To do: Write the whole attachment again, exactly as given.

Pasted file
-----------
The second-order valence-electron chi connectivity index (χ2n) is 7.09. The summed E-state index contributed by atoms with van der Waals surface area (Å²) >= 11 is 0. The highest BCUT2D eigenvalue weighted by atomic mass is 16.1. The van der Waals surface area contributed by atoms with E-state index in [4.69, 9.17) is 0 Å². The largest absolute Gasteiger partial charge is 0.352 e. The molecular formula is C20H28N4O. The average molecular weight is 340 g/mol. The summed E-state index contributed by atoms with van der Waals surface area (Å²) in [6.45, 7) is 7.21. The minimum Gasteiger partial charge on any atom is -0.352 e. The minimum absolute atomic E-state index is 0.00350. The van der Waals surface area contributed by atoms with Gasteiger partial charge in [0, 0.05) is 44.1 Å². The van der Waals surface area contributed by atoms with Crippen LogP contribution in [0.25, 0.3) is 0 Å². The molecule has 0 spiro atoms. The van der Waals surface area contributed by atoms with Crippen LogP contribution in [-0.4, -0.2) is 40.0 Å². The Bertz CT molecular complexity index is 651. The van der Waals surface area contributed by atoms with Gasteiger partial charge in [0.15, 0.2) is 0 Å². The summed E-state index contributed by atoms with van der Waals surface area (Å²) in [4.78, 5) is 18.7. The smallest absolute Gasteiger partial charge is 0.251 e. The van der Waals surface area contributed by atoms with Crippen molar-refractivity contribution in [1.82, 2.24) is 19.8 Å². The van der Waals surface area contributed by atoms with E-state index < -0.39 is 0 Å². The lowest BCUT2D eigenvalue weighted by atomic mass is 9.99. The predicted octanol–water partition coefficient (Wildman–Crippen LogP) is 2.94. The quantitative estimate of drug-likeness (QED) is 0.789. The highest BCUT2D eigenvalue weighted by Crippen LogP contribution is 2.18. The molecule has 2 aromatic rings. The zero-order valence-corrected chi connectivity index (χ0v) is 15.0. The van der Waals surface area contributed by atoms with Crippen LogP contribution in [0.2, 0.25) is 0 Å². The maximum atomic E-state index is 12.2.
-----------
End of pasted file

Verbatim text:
The second-order valence-electron chi connectivity index (χ2n) is 7.09. The summed E-state index contributed by atoms with van der Waals surface area (Å²) >= 11 is 0. The highest BCUT2D eigenvalue weighted by atomic mass is 16.1. The van der Waals surface area contributed by atoms with E-state index in [4.69, 9.17) is 0 Å². The largest absolute Gasteiger partial charge is 0.352 e. The molecular formula is C20H28N4O. The average molecular weight is 340 g/mol. The summed E-state index contributed by atoms with van der Waals surface area (Å²) in [6.45, 7) is 7.21. The minimum Gasteiger partial charge on any atom is -0.352 e. The minimum absolute atomic E-state index is 0.00350. The van der Waals surface area contributed by atoms with Gasteiger partial charge in [0, 0.05) is 44.1 Å². The van der Waals surface area contributed by atoms with Crippen LogP contribution in [0.25, 0.3) is 0 Å². The molecule has 0 spiro atoms. The van der Waals surface area contributed by atoms with Crippen LogP contribution in [-0.4, -0.2) is 40.0 Å². The Bertz CT molecular complexity index is 651. The van der Waals surface area contributed by atoms with Gasteiger partial charge in [0.15, 0.2) is 0 Å². The summed E-state index contributed by atoms with van der Waals surface area (Å²) in [4.78, 5) is 18.7. The smallest absolute Gasteiger partial charge is 0.251 e. The van der Waals surface area contributed by atoms with Crippen molar-refractivity contribution in [1.82, 2.24) is 19.8 Å². The van der Waals surface area contributed by atoms with E-state index < -0.39 is 0 Å². The lowest BCUT2D eigenvalue weighted by atomic mass is 9.99. The predicted octanol–water partition coefficient (Wildman–Crippen LogP) is 2.94. The quantitative estimate of drug-likeness (QED) is 0.789. The highest BCUT2D eigenvalue weighted by Crippen LogP contribution is 2.18. The molecule has 2 aromatic rings. The zero-order valence-corrected chi connectivity index (χ0v) is 15.0. The van der Waals surface area contributed by atoms with Crippen LogP contribution in [0.2, 0.25) is 0 Å². The maximum atomic E-state index is 12.2.